Marlene Campbell, principal of Invercargill’s Salford School and a member of the Southland Primary Principals Association executive, which this week called Education Minister Anne Tolley “Minister Hitler”, was also a recipient. All have been vocal critics of the national standards.

Mr Taylor responded to Mr Newman’s August 20 email with: “Oh that the go!! Great thinking … loved ya email to her too … man she awful!!” Mr Taylor was referring to NZSTA president Lorraine Kerr, who has refused to criticise or fully endorse the standards.

So you can see the calibre of the company he keeps……

These guys however just keep on repeating lies – and hope lazy journalists pick up on them. So the stuff about flaws is crap – as is Standards failing overseas – they have never been introduced overseas. (Standard testing has – ie one test on one day -?but that’s not what National’s policy is implementing – here in New Zealand we are monitoring kids throughout the year.) We know that it is all crap because the union is hiring a useful idiot to conduct “independent”?research to confirm their lies.

There’s no doubt this is a political campaign, with Perry Rush?and other principals trying to dupe and bully boards into signing off on something they probably don’t understand – while trusting their principals to be professional.

Rush has constantly exagerrated the numbers he has?backing him – and this is yet another petty protest as he knows he is getting no traction whatsoever in the media.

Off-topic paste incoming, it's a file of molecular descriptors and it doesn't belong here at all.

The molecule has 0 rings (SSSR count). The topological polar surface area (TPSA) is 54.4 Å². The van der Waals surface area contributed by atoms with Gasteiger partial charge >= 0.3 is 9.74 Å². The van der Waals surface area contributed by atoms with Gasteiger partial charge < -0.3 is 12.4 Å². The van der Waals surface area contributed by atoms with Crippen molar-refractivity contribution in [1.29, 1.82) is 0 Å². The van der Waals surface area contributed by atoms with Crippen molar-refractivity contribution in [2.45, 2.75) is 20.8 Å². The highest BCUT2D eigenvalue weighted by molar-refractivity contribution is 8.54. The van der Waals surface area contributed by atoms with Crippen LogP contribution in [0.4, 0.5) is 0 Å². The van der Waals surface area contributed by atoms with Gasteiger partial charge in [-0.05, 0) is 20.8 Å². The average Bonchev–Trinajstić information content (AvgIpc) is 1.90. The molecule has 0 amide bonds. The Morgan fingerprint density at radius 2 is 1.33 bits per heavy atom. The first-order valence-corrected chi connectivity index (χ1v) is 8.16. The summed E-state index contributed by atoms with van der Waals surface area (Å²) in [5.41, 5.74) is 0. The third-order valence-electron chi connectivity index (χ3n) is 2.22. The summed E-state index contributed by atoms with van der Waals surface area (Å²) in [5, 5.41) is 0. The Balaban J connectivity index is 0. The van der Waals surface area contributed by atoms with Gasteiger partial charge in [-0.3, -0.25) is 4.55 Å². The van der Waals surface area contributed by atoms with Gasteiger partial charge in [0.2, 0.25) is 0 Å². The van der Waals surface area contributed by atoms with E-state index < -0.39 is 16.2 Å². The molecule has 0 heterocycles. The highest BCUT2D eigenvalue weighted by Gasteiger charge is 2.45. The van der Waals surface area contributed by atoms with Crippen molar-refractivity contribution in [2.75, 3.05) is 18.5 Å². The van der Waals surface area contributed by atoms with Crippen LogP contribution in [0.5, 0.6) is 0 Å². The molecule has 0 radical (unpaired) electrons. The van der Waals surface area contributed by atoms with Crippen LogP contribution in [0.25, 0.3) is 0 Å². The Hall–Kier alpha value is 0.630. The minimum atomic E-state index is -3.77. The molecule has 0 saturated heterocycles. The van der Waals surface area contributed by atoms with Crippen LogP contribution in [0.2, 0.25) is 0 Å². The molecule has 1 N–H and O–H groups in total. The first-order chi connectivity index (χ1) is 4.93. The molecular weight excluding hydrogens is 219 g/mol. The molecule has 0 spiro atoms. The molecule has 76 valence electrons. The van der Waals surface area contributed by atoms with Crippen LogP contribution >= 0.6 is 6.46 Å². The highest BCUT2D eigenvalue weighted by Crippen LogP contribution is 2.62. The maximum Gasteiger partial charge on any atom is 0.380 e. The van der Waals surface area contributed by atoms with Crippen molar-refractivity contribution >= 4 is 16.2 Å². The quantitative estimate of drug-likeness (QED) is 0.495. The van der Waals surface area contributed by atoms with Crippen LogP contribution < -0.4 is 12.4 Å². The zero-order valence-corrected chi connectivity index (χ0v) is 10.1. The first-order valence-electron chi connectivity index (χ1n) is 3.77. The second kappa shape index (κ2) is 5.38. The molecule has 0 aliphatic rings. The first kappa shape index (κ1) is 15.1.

BUT what Perry Rush doesn’t tell the boards – and?this is the bit that readers will appreciate – if schools don’t set targets against Standards, the Ministry won’t have the info to target funding for the kids and schools which need it. So they will miss out on millions in resourcing, and kids in these schools will continue to fail – all because of politics. Parents will then be demanding an explanation from their school. They should be demanding an?explanation?fromt heir schools now about why they are trying to circumvent government policy that could well affect future funding.

Also – schools which don’t set targets won’t have access to professional development for their teachers – which is worth about $80 million a year.

Of course, the other reason they?don’t want to set targets is that communities will then find out which principals/teachers aren’t up to scratch – and again parents will, rightly, demand answers.

Both NZEI and the Principals’ Federation flounced out of the independent advisory group which was set up to address concerns. Of course they are only interested in union members – not kids. They honestly believe Labour will win the election and they can go back to the bad old days where parents were kept in the dark about how their kids are doing in school.

They’ve never forgiven Anne Tolley for introducing this without them giving the OK – and now the unions can’t get their voice heard and it’s killing them.

By the way – these are primary school kids – they don’t pass or fail – it’s only by identifying which kids are struggling that they can be given additional support so they can read, write and do maths properly. A lot of schools already say they know which kids are struggling – which begs the question – what the hell have they been doing about it?

Time to smash the Teachers Unions, all of them, hard

The Dompost shows the very great lengths that the Tweetchers and Principals are prepared to go to to control the sector.

A group of rebel principals plotted to “quietly take over” an association representing 90 per cent of school boards in an effort to overwhelm the national standards debate, leaked emails suggest.

An email exchange shows principals involved in a boycott of the standards discussed “dealing with” the New Zealand School Trustees Association.